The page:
TWM: Please describe your writing process. Does it differ depending on whether you’re writing picture books, chapter books, or poetry?
JJ: When I write a poem, I often write it over a period of a week or two, drafting and re-drafting the poem in a stenographer’s notebook. I will look at the poem in the morning while I eat breakfast, carry the notebook with me on walks, and think about the arrangement of lines and words at every available moment, especially just before I fall asleep. So my poems are generally written by hand first and then typed into a word processing document for the final versions.
For picture books and other stories, I begin on the computer. I write pages of notes or musings on the topic rather than a formal outline. In these notes, I ask myself questions, give myself pep talks, and freely jot down any ideas I have. After that, I begin the story. My first drafts are painfully slow, like watching grass grow without rain. Revisions are much easier. I love to revise. I copy the file and rename it with a new date in order to give myself the freedom to change anything I want without fear of losing a good sentence or idea. If I don’t like the change, I can always go back to an earlier draft to retrieve it. I generally rewrite my stories more times than I can count—at least 25 times, but sometimes much more than that. I often work ten or more hours a day.
TWM: What prompts you to write on Jewish themes?
JJ: As I mentioned above, I was a synagogue librarian and Tot Shabbat leader. Many of my books have been directly inspired by a need for material to use with students. If I couldn’t find a book I liked on a particular subject, I became intrigued by the idea of writing one. So during the time I taught primarily Jewish students, all of my books were on Jewish themes. When I started teaching in public schools, I broadened my topics.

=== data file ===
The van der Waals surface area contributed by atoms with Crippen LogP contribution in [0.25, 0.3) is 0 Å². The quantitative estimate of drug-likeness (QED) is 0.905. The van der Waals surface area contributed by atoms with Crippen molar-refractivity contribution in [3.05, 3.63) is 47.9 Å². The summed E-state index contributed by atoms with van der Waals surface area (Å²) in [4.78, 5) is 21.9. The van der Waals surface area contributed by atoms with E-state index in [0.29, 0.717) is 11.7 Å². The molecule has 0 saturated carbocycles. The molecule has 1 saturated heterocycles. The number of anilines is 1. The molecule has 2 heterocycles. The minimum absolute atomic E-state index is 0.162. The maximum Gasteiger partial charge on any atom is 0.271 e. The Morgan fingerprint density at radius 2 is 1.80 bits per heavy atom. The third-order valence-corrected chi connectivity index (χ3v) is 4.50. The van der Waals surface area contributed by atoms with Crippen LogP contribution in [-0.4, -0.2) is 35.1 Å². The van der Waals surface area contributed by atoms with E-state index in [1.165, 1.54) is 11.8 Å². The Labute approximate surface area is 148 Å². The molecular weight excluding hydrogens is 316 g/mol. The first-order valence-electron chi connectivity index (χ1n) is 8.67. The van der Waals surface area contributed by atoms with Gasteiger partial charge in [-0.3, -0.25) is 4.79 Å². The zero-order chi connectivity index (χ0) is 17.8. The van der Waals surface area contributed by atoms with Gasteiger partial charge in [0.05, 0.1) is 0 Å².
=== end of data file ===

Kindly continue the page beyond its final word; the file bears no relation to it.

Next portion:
However, I go to Shabbat morning services on a regular basis and I often come up with ideas while I am reading the Torah portion. I still have Jewish stories inside me I want to tell. Jewish stories and themes were my first love as a writer and one never forgets their first love.
TWM: Do you have an agent? If so, how did that come about? If not, how do you find your publishers and negotiate contracts?
JJ: I don’t have an agent right now but I am hoping to change that in the coming year. I don’t feel especially comfortable negotiating contracts.
I have five publishers. I found three of them over-the-transom, one at an SCBWI conference, and one at BEA.
TWM: Do you set goals for yourself?
JJ: I am very goal oriented and pretty much a workaholic. I make lists and take great pleasure in crossing items off. If I don’t feel I have accomplished much during the day, I go to bed in a bad mood.
So happy to read this interview. Goodnight Sh’ma is part of our nightly ritual just before we sing the Sh’ma and say goodnight. Both the words and the illustrations prepare us for sleep; my little guy to sleep without nightmares…and me to leave my little guy and walk down the hall.
Although my teen children have outgrown your wonderful books, I look forward to giving them to my grandchildren one day.
Wonderful interview as usual, Barbara. I will be checking out Jacqueline’s books.
Thanks, all, for the great comments!
Barbara, I always love to hear how other authors manage the process of writing. You do such a great service for the literary community. Thanks for this great interview, and I will also be checking out Jaqueline’s books.